Alaska commercial marijuana sales are expected to generate between $5.1 million and $19.2 million in tax revenue next year when legal sales of the drug are slated to begin, according to a state preliminary projection.
The Alaska Dispatch News reports (http://bit.ly/1TlH6OH) the projections by the state Department of Revenue vary widely based on some difficult-to-determine factors, including how much pot is consumed and how many customers might enter the legal retail market.
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"To a certain extent you're shooting in the dark here," said Ken Alper, director of the agency's tax division.
Data from 2009-2010 was used to help predict how many people use marijuana. The state inflated those figures by 20 percent to account for underreporting, resulting in the higher projection.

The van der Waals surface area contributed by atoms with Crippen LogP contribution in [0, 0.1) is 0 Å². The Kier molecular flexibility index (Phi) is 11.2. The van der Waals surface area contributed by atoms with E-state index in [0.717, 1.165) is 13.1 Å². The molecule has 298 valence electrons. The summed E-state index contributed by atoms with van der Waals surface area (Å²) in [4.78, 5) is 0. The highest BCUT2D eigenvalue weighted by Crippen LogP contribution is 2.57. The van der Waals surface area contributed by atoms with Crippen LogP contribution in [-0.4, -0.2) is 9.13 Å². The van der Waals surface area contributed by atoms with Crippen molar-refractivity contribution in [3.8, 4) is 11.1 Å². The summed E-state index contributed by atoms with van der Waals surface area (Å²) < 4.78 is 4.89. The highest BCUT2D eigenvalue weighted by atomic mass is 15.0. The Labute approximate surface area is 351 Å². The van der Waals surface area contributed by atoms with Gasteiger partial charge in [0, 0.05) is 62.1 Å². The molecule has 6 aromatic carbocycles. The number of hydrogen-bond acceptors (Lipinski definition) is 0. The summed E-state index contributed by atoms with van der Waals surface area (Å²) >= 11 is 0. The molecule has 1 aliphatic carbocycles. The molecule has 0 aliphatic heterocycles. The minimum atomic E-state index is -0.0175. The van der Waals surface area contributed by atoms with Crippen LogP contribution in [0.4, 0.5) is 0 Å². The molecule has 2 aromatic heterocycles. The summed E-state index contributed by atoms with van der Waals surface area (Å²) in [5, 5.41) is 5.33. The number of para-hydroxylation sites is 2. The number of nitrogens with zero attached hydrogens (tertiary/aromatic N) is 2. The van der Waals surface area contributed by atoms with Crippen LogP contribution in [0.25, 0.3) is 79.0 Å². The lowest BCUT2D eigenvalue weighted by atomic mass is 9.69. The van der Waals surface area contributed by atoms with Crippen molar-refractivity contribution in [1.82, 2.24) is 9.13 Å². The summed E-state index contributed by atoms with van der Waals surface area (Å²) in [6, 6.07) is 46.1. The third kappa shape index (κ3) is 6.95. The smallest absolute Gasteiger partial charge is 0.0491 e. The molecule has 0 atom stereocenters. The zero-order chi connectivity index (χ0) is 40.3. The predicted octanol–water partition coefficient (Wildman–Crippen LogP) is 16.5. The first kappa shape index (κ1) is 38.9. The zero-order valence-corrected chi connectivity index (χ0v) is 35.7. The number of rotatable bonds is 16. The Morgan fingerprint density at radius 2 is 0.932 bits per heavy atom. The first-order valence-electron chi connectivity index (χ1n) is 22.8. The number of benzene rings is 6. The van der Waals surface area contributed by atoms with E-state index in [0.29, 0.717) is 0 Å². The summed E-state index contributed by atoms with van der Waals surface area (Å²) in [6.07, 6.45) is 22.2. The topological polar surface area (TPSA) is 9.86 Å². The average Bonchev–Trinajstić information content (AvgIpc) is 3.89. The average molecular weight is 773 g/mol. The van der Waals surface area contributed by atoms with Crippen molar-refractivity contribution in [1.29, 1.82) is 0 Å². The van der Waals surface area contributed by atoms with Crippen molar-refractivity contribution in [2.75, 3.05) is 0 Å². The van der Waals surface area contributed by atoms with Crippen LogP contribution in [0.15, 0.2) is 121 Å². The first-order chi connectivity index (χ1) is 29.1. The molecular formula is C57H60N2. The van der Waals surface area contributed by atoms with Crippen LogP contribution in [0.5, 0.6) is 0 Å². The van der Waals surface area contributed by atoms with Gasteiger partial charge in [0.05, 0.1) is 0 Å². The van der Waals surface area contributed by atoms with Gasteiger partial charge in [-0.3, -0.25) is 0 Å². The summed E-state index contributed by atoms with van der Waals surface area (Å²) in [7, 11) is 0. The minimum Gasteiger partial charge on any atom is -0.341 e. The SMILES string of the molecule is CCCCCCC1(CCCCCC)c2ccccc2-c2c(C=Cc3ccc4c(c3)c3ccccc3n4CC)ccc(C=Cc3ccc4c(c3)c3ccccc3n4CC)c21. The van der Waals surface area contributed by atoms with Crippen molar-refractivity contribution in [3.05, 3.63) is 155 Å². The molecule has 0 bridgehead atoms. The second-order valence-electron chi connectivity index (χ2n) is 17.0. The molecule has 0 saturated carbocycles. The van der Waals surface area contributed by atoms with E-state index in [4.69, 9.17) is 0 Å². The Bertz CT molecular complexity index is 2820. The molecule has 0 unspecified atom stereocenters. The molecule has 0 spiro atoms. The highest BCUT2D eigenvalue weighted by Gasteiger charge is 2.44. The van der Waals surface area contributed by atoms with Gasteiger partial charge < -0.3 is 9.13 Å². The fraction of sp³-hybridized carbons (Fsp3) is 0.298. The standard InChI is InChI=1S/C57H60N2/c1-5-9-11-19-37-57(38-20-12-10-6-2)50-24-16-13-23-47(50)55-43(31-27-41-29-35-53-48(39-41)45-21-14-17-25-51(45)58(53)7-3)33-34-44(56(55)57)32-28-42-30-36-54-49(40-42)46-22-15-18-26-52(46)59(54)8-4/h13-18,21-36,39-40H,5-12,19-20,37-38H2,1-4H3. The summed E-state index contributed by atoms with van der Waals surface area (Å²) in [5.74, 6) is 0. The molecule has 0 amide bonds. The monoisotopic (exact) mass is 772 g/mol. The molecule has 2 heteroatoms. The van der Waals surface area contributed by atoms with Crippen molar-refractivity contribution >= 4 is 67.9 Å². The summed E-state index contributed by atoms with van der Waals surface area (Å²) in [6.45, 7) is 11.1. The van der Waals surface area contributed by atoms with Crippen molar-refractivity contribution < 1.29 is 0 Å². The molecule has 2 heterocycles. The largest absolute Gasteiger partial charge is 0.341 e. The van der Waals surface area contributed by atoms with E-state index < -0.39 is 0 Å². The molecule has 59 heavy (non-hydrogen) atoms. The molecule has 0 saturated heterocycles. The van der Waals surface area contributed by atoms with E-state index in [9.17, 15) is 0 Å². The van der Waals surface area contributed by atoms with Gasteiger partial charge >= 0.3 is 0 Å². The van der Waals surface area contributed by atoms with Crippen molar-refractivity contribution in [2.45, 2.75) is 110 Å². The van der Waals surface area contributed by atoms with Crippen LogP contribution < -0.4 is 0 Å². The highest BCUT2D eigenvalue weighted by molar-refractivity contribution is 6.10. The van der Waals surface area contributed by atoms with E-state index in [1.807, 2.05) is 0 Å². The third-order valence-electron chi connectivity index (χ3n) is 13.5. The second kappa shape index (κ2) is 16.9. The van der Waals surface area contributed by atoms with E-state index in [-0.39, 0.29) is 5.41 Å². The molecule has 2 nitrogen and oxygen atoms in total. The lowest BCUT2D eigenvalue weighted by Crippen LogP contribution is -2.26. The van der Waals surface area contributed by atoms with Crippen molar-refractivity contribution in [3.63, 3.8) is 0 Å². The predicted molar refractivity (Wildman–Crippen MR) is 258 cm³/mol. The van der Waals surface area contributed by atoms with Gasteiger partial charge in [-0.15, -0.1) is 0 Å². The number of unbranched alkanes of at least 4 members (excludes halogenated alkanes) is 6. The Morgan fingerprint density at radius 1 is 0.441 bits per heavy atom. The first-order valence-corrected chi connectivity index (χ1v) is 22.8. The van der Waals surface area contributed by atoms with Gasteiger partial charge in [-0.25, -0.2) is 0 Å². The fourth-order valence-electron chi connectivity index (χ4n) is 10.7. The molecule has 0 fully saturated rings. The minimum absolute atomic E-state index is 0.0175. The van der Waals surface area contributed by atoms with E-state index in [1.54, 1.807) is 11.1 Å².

The state also predicted adults would consume between 3.4 and 3.7 ounces annually.
Opponents of the new law project revenue on the low scale, while the Alaska Cannabis Institute estimates revenue at $20.4 million. The Marijuana Policy Group came up with a $56 million estimate.
The marijuana legalization initiative passed by voters last November calls for taxing marijuana at $50 an ounce.
Alper said the tax and regulatory structure the state is developing will be the key factor in determining who switches to the legal retail market from the black market. Unlike Washington and Colorado — the first states in the country with legal recreational pot sales — Alaska does not have a medical marijuana industry separate from its commercial industry, Alper noted. So Alaska could see a higher percentage of consumers going the retail route.
Information from: Alaska Dispatch News, http://www.adn.com